PHILADELPHIA (CBS) – Former Chairman of the Republican National Committee Michael Steele assessed the party’s primary race following the voting in Wisconsin and said neither Ted Cruz nor Donald Trump are in as comfortable a position as their campaigns claim.
Steele, during an interview with Rich Zeoli on Talk Radio 1210 WPHT, stated that Cruz’s victory in Wisconsin, while impressive, was not built on loyal followers rushing to the polls for their candidate of choice.
“It’s a reset for those who are trying to stop Trump. They look at it that way with some degree of legitimacy. If I’m Ted Cruz though, I have to be a little bit concerned about the fact that you’ve got a lot of cynics who are supporting you for the Presidency who really don’t want you to be the nominee of the party but only see you as a stop gap to Donald Trump. So this victory, in some respects, can be a little hollow if the reality of it is, when you get to the convention, all those delegates decide that they’re going to go somewhere else.”
As for Trump, he believes the current delegate leader is going to need significant assistance from rivals or former rivals to surpass the needed threshold.
“If all things stay the way they are, at least projected right now, he should be about 40 to 50 delegates short of the 1237 that he needs in which case, his folks are going to be negotiating like crazy with Kasich and Rubio and others, who still may have some delegates to get as close as he can to that 1237 on the first ballot.”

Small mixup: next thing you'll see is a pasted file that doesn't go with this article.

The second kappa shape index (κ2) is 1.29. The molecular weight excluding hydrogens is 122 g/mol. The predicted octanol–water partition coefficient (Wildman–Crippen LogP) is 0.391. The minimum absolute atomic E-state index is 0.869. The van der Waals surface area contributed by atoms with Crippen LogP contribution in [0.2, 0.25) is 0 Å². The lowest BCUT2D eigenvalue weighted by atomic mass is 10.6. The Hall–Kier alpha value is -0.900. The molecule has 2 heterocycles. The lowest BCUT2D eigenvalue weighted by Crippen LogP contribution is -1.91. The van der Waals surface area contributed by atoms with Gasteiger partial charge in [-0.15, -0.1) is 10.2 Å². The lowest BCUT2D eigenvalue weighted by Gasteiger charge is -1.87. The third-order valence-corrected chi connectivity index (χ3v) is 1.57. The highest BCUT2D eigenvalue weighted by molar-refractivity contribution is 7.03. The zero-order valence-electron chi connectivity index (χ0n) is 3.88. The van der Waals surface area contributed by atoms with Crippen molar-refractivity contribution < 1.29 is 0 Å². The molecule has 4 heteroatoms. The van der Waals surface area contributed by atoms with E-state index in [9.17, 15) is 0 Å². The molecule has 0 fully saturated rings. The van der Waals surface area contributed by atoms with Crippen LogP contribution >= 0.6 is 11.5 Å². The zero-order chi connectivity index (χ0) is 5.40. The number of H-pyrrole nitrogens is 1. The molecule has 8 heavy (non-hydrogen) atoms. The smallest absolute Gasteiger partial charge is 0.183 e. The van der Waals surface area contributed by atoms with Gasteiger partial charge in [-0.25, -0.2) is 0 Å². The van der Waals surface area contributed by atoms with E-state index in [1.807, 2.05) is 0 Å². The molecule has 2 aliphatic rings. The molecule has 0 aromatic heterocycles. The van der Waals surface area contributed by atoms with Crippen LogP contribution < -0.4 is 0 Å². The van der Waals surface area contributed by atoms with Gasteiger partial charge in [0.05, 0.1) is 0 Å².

Steele also made clear that nominating a yet unnamed candidate, like Speaker of the House, Paul Ryan, as a compromise if no candidate can get enough votes would cause too many problems for the GOP in the long run.
“What they would do, at the convention, if they’re down to the 7th, 8th, 12th, 15th ballot and everyone goes here’s the consensus guy and they put Ryan’s name in there and, presumably, that would be enough to trigger all those delegates to fall, at least 1237 of them, into his camp, coming out that, they would then have a massive effort of getting his name onto the ballots across the country. He’d have to ramp up a presidential campaign coming out of the convention. I don’t know how he does that. There’s no amount of work that the party’s going to be able to do that’s going to be able to cover all the bases that need to be covered.”